We know that good communication is a two-way process. To engage the public and have an impact on the people who shape policy we need real stories, told by people in their own words, on their own terms. But there is an inherent tension between making a communication product that speaks for itself–which is powerful enough to elicit a strong emotional response from an audience or change their views–and one where the emphasis is on the integrity of the process. A process that is concerned with engagement and voice has participation at its core. A process overly concerned with the quality of the final product will privilege this end at the expense of the means by which it is arrived. New digital tools somewhat change this as, for example, they make constructing visual arguments more accessible and affordable to ‘non-experts’. But producing fantastic products from truly participatory processes is just the beginning. How do we then get the right people with influence to see or hear these arguments? And how do we ensure that desired changes are then made?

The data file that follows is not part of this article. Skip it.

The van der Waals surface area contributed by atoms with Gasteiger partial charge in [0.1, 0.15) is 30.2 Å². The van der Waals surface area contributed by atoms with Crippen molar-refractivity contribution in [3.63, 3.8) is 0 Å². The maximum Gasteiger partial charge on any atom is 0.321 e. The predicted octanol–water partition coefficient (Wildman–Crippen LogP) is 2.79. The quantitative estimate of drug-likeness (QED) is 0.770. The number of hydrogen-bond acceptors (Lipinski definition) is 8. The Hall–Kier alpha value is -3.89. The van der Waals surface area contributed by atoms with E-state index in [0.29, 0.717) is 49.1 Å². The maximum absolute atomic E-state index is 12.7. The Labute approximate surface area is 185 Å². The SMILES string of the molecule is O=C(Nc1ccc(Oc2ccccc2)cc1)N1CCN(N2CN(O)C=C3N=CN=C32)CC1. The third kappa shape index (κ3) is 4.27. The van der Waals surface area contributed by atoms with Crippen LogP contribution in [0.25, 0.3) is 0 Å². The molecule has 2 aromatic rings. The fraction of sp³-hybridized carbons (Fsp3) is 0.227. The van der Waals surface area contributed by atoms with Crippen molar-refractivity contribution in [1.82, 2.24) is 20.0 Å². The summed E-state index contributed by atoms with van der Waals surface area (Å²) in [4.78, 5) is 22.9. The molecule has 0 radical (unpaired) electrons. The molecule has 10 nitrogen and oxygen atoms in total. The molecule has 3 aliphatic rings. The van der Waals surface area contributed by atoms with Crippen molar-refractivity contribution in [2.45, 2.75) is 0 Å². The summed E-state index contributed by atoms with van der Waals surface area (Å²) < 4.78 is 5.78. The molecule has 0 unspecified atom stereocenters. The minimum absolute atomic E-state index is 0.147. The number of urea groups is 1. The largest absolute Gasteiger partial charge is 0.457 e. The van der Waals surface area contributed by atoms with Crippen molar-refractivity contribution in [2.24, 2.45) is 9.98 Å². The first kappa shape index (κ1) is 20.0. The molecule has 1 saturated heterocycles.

This article looks at a particular participatory methodology–Digital Storytelling (DST)–and how it can be used in a development setting to draw out stories and engage both storytellers and their future audiences. Through this example, I examine the extent to which it is possible to practice communication that is both truly participatory and produces ‘useable’results–communication as engagement rather than communication as marketing. Participatory processes such as DST